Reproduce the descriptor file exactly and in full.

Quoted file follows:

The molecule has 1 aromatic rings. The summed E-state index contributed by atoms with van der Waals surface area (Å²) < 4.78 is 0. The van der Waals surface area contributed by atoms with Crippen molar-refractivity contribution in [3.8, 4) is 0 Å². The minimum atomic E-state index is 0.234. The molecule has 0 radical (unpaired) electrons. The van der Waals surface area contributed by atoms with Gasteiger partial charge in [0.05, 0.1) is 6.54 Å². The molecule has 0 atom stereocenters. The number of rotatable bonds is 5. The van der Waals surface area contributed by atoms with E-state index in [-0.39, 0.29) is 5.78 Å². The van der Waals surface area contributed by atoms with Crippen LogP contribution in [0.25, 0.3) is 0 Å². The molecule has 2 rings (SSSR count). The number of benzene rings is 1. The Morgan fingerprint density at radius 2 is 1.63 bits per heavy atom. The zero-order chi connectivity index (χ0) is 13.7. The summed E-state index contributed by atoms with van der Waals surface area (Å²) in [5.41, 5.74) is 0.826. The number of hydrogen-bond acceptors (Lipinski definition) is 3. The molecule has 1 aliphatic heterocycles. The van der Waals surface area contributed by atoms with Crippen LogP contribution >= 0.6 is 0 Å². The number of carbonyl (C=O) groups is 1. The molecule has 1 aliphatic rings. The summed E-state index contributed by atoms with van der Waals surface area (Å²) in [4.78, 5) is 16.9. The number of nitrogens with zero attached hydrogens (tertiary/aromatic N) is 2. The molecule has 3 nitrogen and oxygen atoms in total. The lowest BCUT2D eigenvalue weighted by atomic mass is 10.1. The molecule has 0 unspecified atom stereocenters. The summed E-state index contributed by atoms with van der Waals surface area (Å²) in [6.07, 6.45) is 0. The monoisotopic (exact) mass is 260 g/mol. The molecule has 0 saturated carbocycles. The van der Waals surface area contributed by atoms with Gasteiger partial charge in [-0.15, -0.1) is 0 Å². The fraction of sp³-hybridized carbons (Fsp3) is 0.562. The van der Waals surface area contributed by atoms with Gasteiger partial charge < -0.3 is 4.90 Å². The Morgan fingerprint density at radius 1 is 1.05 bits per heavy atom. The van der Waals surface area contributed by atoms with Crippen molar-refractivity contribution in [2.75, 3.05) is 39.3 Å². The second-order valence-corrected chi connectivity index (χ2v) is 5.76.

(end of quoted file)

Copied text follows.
The molecule has 1 aromatic rings. The summed E-state index contributed by atoms with van der Waals surface area (Å²) < 4.78 is 0. The van der Waals surface area contributed by atoms with Crippen molar-refractivity contribution in [3.8, 4) is 0 Å². The minimum atomic E-state index is 0.234. The molecule has 0 radical (unpaired) electrons. The van der Waals surface area contributed by atoms with Gasteiger partial charge in [0.05, 0.1) is 6.54 Å². The molecule has 0 atom stereocenters. The number of rotatable bonds is 5. The van der Waals surface area contributed by atoms with E-state index in [-0.39, 0.29) is 5.78 Å². The van der Waals surface area contributed by atoms with Crippen LogP contribution in [0.25, 0.3) is 0 Å². The molecule has 2 rings (SSSR count). The number of benzene rings is 1. The Morgan fingerprint density at radius 2 is 1.63 bits per heavy atom. The zero-order chi connectivity index (χ0) is 13.7. The summed E-state index contributed by atoms with van der Waals surface area (Å²) in [5.41, 5.74) is 0.826. The number of hydrogen-bond acceptors (Lipinski definition) is 3. The molecule has 1 aliphatic heterocycles. The van der Waals surface area contributed by atoms with Crippen LogP contribution >= 0.6 is 0 Å². The number of carbonyl (C=O) groups is 1. The molecule has 1 aliphatic rings. The summed E-state index contributed by atoms with van der Waals surface area (Å²) in [4.78, 5) is 16.9. The number of nitrogens with zero attached hydrogens (tertiary/aromatic N) is 2. The molecule has 3 nitrogen and oxygen atoms in total. The lowest BCUT2D eigenvalue weighted by atomic mass is 10.1. The molecule has 0 unspecified atom stereocenters. The summed E-state index contributed by atoms with van der Waals surface area (Å²) in [6.07, 6.45) is 0. The monoisotopic (exact) mass is 260 g/mol. The molecule has 0 saturated carbocycles. The van der Waals surface area contributed by atoms with Gasteiger partial charge in [-0.15, -0.1) is 0 Å². The fraction of sp³-hybridized carbons (Fsp3) is 0.562. The van der Waals surface area contributed by atoms with Gasteiger partial charge < -0.3 is 4.90 Å². The Morgan fingerprint density at radius 1 is 1.05 bits per heavy atom. The van der Waals surface area contributed by atoms with Crippen molar-refractivity contribution in [2.75, 3.05) is 39.3 Å². The second-order valence-corrected chi connectivity index (χ2v) is 5.76.